Market Recap for Wednesday, May 9, 2018
Was Wednesday the day that marked the resumption of the 9 year bull market? Some might argue it began with the bottom last week, while others might argue it hasn't begun because the Dow Jones and S&P 500 are lagging badly and nowhere near breakouts to all-time highs. I suppose there's a bit of truth in each of these arguments, so let's just say the U.S. stock market had a very bullish day.
All of our major indices were bid higher, including another very strong day for the NASDAQ 100 ($NDX, +1.14%). The NDX cleared the late-March gap resistance and the April reaction high as it closed at its highest level since March 16th:
Eight of nine sectors advanced on Wednesday as well, providing the wide participation that we want to see on rallies. Energy (XLE, +2.04%) was the clear leader as surging crude oil prices ($WTIC, +3.01%) bolstered this sector. Financials (XLF, +1.48%), materials (XLB, +1.44%), technology (XLK, +1.24%) and consumer discretionary (XLY, +1.08%) all finished higher by more than 1%. That's solid action.
But perhaps the most bullish news of all was the Volatility Index ($VIX, -8.77%) falling beneath its earlier lows in March and April. With the VIX now at 13.42, it is substantially beneath the lowest level of the previous two bear markets. The VIX never fell beneath 16 in either bear market and high volatility represents the fear ingredient necessary to sustain the bears.
Consumer price data was released this morning with no signs of inflation worries. That should help calm the fears of those who believe inflation could be our next problem. Traders are turning to bonds this morning as the 10 year treasury yield ($TNX) has dropped back to 2.96%. Crude oil ($WTIC) is up another 0.50% in early action and that could provide another lift to energy shares.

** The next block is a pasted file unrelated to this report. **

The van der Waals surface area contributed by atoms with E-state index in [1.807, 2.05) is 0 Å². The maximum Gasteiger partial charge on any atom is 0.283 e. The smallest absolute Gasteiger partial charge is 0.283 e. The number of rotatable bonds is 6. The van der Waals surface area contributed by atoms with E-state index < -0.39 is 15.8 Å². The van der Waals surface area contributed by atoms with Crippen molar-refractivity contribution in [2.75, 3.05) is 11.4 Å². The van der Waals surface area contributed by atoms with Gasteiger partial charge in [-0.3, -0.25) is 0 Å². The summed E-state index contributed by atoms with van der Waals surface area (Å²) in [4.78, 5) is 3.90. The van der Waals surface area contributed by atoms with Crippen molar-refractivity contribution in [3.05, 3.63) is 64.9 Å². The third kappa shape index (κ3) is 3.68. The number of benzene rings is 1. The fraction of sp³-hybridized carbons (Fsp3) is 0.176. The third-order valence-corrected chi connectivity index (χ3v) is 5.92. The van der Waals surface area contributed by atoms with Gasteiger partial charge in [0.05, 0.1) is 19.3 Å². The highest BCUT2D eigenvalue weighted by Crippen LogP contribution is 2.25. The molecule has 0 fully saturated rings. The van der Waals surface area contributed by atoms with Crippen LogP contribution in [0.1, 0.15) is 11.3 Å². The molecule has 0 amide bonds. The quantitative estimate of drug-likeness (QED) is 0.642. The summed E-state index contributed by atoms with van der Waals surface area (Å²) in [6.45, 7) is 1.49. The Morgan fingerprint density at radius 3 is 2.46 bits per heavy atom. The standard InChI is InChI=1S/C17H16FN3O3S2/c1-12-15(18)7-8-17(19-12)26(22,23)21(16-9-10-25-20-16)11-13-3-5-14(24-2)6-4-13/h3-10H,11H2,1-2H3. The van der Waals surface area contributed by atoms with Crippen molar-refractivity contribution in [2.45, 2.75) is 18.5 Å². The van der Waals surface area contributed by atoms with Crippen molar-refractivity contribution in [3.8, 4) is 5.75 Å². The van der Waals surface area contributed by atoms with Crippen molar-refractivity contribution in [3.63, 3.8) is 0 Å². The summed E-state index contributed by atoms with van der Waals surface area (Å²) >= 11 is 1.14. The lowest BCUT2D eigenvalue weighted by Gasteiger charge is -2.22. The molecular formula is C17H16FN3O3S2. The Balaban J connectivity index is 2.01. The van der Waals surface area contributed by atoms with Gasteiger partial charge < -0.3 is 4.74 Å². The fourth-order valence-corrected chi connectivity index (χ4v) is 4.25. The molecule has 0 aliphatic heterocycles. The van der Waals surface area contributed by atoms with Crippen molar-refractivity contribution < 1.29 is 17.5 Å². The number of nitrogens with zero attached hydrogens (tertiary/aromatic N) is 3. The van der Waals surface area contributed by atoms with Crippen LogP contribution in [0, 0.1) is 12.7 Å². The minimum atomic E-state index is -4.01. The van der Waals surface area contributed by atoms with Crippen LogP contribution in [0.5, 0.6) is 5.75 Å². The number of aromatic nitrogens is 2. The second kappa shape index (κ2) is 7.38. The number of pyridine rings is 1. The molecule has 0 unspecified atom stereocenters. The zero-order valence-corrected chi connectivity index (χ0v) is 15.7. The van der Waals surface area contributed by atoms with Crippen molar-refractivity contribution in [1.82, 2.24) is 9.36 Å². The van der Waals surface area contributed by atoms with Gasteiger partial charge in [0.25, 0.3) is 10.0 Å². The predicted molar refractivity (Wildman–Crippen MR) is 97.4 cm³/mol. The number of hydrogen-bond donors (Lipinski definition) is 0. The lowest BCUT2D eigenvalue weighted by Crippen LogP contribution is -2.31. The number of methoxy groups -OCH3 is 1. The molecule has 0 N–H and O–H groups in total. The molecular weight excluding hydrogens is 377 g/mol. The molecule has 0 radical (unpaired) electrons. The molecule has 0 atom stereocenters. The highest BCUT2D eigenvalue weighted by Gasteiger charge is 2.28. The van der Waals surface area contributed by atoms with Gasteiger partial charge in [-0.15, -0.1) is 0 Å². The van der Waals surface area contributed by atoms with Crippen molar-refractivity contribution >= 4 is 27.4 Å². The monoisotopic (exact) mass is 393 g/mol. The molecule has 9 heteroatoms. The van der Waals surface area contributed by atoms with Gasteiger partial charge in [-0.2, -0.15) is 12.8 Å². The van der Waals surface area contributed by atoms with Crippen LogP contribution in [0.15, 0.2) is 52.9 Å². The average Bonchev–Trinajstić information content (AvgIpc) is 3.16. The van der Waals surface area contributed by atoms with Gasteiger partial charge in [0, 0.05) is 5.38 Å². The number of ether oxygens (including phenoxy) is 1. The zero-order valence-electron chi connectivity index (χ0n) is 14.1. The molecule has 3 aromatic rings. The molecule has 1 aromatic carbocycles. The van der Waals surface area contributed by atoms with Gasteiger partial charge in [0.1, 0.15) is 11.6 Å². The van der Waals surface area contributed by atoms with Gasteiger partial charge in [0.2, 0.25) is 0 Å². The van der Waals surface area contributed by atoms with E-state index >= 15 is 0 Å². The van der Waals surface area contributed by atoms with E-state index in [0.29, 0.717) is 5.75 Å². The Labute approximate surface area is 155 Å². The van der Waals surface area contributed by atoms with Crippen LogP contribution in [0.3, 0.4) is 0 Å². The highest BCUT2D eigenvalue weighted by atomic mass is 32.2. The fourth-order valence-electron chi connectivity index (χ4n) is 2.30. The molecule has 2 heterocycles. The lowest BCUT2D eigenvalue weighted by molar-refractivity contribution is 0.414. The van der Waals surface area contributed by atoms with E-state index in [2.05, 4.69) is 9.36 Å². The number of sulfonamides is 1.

There was a modest rally in Asian markets overnight with a more modest rally in Europe today. Currently, with nearly an hour to go before the opening bell, Dow Jones futures are fairly flat (+10 points) as traders decide whether to jump in or out after the latest rally.
When small caps close at an all-time high, it's difficult to be bearish. The S&P 600 Small Cap Index ($SML) represents companies that do the majority, if not all, of their business domestically. They are a solid gauge of the U.S. economic picture and when the dollar is rising, as it is now, they can have explosive upside moves. The SML appears to be in one of those moves now:
Their relative strength is really not up for debate and I'm of the opinion that the U.S. Dollar Index ($USD) is in the midst of a major upside move that's just beginning. I look for small caps to continue to outperform in 2018 - at least as long as the dollar continues to strengthen.
Yesterday, I featured an improving trucker ($DJUSTK) group. Today, let's check out the strength in railroads ($DJUSRR):
The PPO (blue circle) shows that bullish momentum is strengthening. The red-dotted line shows that 1900 was holding as resistance after the late-January gap lower, but it's now been broken. The DJUSRR gained 2.43% to test the mid-January high and key price resistance on Wednesday. We could consolidate a bit just beneath this key price level, but there's no denying the bullish uptrending price action that's been in play for months. I find railroads to be a key signal as well because they only move higher with a strengthening domestic economy so the strength here confirms what we've been seeing in lower bond prices and rising treasury yields.
Small caps are clearly outperforming its large cap counterparts now and they've been doing so for the past couple months. But did you know that the majority of gains in the Russell 2000 have been made between the 25th of one calendar month and the 2nd of the next? Check out these annualized returns on the Russell 2000 since 1987:
25th through 2nd: +35.23%
3rd through 24th: +1.22%
Key Earnings Reports
(actual vs. estimate):
DUK: 1.28 vs 1.15
ENB: .82 vs .48
(reports after close, estimate provided):
Key Economic Reports
April CPI released at 8:30am EST: +0.2% (actual) vs. +0.3% (estimate)
April Core CPI released at 8:30am EST: +0.1% (actual) vs. +0.2% (estimate)
Initial jobless claims released at 8:30am EST: 211,000 (actual) vs. 220,000 (estimate)